Quick history of tools to till the soil

October 9, 2015

If you live near farmland, you may think that the tilling tools and machinery you see are all modern inventions. Nothing could be further from the truth. This quick history explains the fascinating origin of these pieces of equipment.

Quick history of tools to till the soil

Farming basics

It stands to reason that farming began where wild wheat and barley grew abundantly — the Zagros mountains of Iraq, the Taurus ranges of Turkey and the valleys of Jordan.

About 12,000 years ago, farmers learned to till the soil with simple hoes made of hooked branches of wood, their points hardened in the fire.

Sowing seeds

In the fertile plains of Mesopotamia, cereal crops brought prosperity through an early form of mass production. Instead of just supporting those who tilled it, the land could feed many.
At Sumer, in the southern part of the region, farmers developed a seed drill for planting seed in rows — thousands of years before the birth of Jethro Tull, the English agriculturist credited with inventing it in 1701.

The Sumerian device made a groove in the soil, the seed trickling into it through a funnel and tube.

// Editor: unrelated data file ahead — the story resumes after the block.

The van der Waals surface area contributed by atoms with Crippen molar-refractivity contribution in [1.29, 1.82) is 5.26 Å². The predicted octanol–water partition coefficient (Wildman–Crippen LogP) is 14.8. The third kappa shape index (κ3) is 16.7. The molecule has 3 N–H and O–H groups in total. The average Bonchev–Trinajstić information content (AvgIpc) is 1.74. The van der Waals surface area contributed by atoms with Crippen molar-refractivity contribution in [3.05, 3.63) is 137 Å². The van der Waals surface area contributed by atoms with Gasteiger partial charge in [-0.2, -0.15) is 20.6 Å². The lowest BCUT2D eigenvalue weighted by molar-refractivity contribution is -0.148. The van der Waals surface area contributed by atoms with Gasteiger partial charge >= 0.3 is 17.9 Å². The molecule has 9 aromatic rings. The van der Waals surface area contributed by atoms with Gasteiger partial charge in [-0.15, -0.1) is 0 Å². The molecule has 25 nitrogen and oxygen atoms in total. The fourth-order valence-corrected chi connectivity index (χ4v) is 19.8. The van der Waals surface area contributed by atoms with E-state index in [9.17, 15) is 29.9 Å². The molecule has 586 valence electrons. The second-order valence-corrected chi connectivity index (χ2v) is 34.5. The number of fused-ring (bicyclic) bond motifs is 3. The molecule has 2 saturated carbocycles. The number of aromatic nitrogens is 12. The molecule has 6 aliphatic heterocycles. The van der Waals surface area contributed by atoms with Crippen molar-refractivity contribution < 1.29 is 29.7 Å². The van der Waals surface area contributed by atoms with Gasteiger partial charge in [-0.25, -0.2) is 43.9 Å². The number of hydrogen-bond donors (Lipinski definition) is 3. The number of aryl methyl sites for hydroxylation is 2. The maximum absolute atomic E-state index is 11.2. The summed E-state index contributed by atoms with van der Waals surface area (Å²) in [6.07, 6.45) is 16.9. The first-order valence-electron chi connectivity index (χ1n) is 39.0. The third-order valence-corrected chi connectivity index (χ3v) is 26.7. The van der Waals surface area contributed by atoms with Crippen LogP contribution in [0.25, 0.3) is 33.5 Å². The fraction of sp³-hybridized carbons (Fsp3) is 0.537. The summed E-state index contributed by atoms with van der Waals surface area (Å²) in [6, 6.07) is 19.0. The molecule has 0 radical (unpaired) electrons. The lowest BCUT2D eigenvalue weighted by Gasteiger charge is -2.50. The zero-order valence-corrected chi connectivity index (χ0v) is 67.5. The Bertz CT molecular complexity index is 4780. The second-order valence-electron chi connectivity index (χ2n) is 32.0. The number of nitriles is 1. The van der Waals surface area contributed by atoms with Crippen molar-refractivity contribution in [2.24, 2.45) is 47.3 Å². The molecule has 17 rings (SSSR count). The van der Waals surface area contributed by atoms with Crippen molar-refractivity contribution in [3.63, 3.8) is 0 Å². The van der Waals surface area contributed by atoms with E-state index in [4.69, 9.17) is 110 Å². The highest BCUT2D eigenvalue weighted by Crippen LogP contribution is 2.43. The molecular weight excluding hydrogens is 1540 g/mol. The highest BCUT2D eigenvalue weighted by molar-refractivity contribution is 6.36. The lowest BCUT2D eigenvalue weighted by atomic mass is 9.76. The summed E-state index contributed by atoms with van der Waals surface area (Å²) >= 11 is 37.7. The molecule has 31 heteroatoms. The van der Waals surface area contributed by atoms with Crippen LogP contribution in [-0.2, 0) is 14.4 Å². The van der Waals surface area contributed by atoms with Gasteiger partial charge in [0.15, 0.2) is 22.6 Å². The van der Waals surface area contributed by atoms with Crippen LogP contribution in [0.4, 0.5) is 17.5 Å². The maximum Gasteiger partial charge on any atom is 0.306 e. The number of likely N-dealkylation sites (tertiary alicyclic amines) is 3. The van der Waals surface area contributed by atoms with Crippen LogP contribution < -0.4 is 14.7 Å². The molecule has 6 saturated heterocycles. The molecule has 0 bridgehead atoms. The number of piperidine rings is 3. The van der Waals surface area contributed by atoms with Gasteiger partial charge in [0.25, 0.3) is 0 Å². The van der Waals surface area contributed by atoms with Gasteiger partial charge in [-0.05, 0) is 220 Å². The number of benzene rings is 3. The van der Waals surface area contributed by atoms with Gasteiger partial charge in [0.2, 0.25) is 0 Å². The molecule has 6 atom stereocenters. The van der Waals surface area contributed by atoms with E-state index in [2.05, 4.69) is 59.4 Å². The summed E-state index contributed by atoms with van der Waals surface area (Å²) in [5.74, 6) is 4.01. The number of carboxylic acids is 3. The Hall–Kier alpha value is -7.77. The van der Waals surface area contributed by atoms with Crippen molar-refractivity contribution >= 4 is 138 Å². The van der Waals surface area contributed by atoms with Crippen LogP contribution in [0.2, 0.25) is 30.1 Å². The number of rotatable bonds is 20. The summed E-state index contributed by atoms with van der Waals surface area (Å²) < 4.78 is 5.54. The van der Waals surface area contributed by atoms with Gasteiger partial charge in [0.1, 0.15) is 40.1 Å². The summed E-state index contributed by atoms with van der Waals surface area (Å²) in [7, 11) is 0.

The plough

After inventing the plough, probably during the fourth millennium BC, the Sumerians were able to break up and sow vast new areas.
These first "scratch ploughs" consisted of a heavy stick, dragged by one person and guided through the soil by another, to scrape a shallow furrow.
By 3000 BC, a more efficient plough had been devised that could be pulled by two oxen. But heavier, damp soils required more powerful ploughs. These were in use in China around 200 BC, but only appeared in north-eastern Europe in the sixth century AD.
They had three working parts: the coulter, which cut vertically into the ground; the ploughshare, which cut horizontally through the ground at grassroots level; and the moldboard behind the two blades, turning the sods neatly over. Pulled by a team of oxen, they enabled farmers to clear virgin land.

As a result, food production and populations both increased sharply.

Quick history of tilling tools

The modern technology you see on farms in fact goes back thousands of years when people started farming. Keep this in mind next time you’re travelling through the Prairies or buying produce from a Farmer’s Market. All the basic facts are in this quick and interesting history.

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